US and international banking system responds to Iran in economic war


Earlier this week, Iran escalated the economic war with the US and Europe by passing a proposal to begin selling oil in currencies other than the dollar (petro-dollar).  This move is a strong attempt to undermine the US dollar hegemony as the global reserve currency, while threatening Europe with potential fuel shortages during the harsh winter months.
On February 15th, the US and international banking system responded to Iran with their own salvo, and are dropping the Middle Eastern nation from the global Swift System.  Swift is the international banking program which facilitates money and wire transfers around the world.
Iran is to be dropped out of the Swift system in Belgium. That means Iran could neither send or receive bank money wires.
That would slam Iran’s economy.
This is economic war at the highest level of conflict. This could start a greater move of central banks with fears of the West to increase and retrieve their gold positions. It certainly puts cash reserves held by central banks (which are computer entries anyway) into serious question as to security.
This is as serious as it gets in nuclear and economic terms. The only weapon that can be effective against Iran’s nuclear industry is Western nuclear deep penetration bunker busters.
Hold tight to your insurance investment positions. – Jim Sinclair, JS Mineset
Economic sanctions, as well as diplomatic rhetoric, are the primary tools used in conflicts today prior to the need for military action or intervention.  Before a US coalition invaded Iraq in 2003, over 16 resolutions from the UN were issued against the Saddam Hussein regime, before military action was finally approved under President Bush.
The nexus for sanctions against Iran is their ever growing nuclear program, and the fears being inspired by the United States and Israel.  Both sides are gearing up for potential conflict, as several carriers and submarines have already been positioned in the Straits of Hormuz, and Iran is responding with threats of suicide speed boat attacks on the larger vessels.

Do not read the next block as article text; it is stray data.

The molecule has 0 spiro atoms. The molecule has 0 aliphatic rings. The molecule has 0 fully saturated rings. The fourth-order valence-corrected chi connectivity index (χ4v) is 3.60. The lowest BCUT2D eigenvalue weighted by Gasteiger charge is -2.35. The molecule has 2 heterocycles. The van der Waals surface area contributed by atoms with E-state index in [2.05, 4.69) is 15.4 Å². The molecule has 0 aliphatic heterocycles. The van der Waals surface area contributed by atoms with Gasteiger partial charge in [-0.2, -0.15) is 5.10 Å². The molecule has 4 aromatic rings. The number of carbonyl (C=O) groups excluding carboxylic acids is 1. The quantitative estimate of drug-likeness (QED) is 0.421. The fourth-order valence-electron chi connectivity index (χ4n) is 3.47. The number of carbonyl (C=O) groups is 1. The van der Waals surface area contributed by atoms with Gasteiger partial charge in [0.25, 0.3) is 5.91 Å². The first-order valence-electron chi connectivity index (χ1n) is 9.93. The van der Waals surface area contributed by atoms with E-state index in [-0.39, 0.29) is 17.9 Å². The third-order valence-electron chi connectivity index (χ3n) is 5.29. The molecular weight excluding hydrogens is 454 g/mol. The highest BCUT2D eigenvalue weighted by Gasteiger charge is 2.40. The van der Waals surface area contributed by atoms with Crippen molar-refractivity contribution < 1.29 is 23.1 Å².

Economic sanctions implemented in the past by the US, UN, or European contingencies have worked moderately at best.  During the time when sanctions were imposed on Iraq, governments such as France chose to undermine international agreements, and purchase oil from the rogue nation, which led to Saddam using the funds to purchase weapons instead of food.
Today, economic sanctions on countries such as North Korea and Syria have been opposed by members of the Security Council, who have intrinsic agreements of their own with each nation.  China is a big supporter of communist Korea on the penninsula, and Russia owns military bases in Syria which would be danger should an international coalition choose to intervene in their current civil strife.
For the global economy, there are many pitfalls to increasing sanctions on the state of Iran, and the ones who will be most affected are the citizens in the West.  Spiking oil prices, such as what has taken place in Europe with Brent Crude this week, could lead to shortages and the inability for people to afford energy at a time when harsh winter conditions have already taken many lives.
The US and international banking systems implemented a major salvo against Iran this week when they cut off the Middle Eastern nation from the Swift banking system, and the world may find out as early as this weekend what Iran will do in response to the growing economic war of resources, oil,  and money.